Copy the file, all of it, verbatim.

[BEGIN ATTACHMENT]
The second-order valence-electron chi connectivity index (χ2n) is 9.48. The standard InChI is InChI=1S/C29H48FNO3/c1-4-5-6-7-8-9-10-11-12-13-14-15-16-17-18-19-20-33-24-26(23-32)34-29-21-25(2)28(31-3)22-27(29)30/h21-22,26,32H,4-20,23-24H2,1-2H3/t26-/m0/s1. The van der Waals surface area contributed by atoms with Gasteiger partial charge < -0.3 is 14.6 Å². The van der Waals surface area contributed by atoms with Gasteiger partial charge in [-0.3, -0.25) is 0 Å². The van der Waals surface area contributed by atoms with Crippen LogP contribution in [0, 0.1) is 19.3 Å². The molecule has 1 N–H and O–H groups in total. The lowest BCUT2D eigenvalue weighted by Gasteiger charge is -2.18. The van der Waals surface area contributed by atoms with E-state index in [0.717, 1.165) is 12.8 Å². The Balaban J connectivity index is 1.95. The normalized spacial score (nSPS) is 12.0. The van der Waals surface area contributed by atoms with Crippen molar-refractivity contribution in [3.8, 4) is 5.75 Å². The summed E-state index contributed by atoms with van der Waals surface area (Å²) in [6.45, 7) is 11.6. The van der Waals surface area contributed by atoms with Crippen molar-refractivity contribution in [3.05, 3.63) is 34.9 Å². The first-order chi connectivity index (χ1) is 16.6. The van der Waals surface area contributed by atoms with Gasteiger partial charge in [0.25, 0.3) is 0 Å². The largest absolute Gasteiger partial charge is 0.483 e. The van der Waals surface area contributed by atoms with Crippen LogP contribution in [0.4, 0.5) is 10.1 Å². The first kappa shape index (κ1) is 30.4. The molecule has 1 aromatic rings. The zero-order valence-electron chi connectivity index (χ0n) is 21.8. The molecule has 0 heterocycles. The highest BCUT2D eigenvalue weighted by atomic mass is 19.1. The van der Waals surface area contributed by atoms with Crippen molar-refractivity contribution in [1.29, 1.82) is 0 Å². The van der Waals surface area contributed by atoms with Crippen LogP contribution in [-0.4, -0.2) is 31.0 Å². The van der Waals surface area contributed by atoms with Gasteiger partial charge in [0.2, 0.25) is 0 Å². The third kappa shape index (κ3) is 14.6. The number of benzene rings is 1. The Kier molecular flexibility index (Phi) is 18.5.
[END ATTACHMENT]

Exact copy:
The second-order valence-electron chi connectivity index (χ2n) is 9.48. The standard InChI is InChI=1S/C29H48FNO3/c1-4-5-6-7-8-9-10-11-12-13-14-15-16-17-18-19-20-33-24-26(23-32)34-29-21-25(2)28(31-3)22-27(29)30/h21-22,26,32H,4-20,23-24H2,1-2H3/t26-/m0/s1. The van der Waals surface area contributed by atoms with Gasteiger partial charge < -0.3 is 14.6 Å². The van der Waals surface area contributed by atoms with Gasteiger partial charge in [-0.3, -0.25) is 0 Å². The van der Waals surface area contributed by atoms with Crippen LogP contribution in [0, 0.1) is 19.3 Å². The molecule has 1 N–H and O–H groups in total. The lowest BCUT2D eigenvalue weighted by Gasteiger charge is -2.18. The van der Waals surface area contributed by atoms with E-state index in [0.717, 1.165) is 12.8 Å². The Balaban J connectivity index is 1.95. The normalized spacial score (nSPS) is 12.0. The van der Waals surface area contributed by atoms with Crippen molar-refractivity contribution in [3.8, 4) is 5.75 Å². The summed E-state index contributed by atoms with van der Waals surface area (Å²) in [6.45, 7) is 11.6. The van der Waals surface area contributed by atoms with Crippen molar-refractivity contribution in [3.05, 3.63) is 34.9 Å². The first-order chi connectivity index (χ1) is 16.6. The van der Waals surface area contributed by atoms with Gasteiger partial charge in [0.25, 0.3) is 0 Å². The largest absolute Gasteiger partial charge is 0.483 e. The van der Waals surface area contributed by atoms with Crippen LogP contribution in [0.4, 0.5) is 10.1 Å². The first kappa shape index (κ1) is 30.4. The molecule has 1 aromatic rings. The zero-order valence-electron chi connectivity index (χ0n) is 21.8. The molecule has 0 heterocycles. The highest BCUT2D eigenvalue weighted by atomic mass is 19.1. The van der Waals surface area contributed by atoms with Crippen molar-refractivity contribution in [1.29, 1.82) is 0 Å². The van der Waals surface area contributed by atoms with Crippen LogP contribution in [-0.4, -0.2) is 31.0 Å². The van der Waals surface area contributed by atoms with Gasteiger partial charge in [0.2, 0.25) is 0 Å². The third kappa shape index (κ3) is 14.6. The number of benzene rings is 1. The Kier molecular flexibility index (Phi) is 18.5.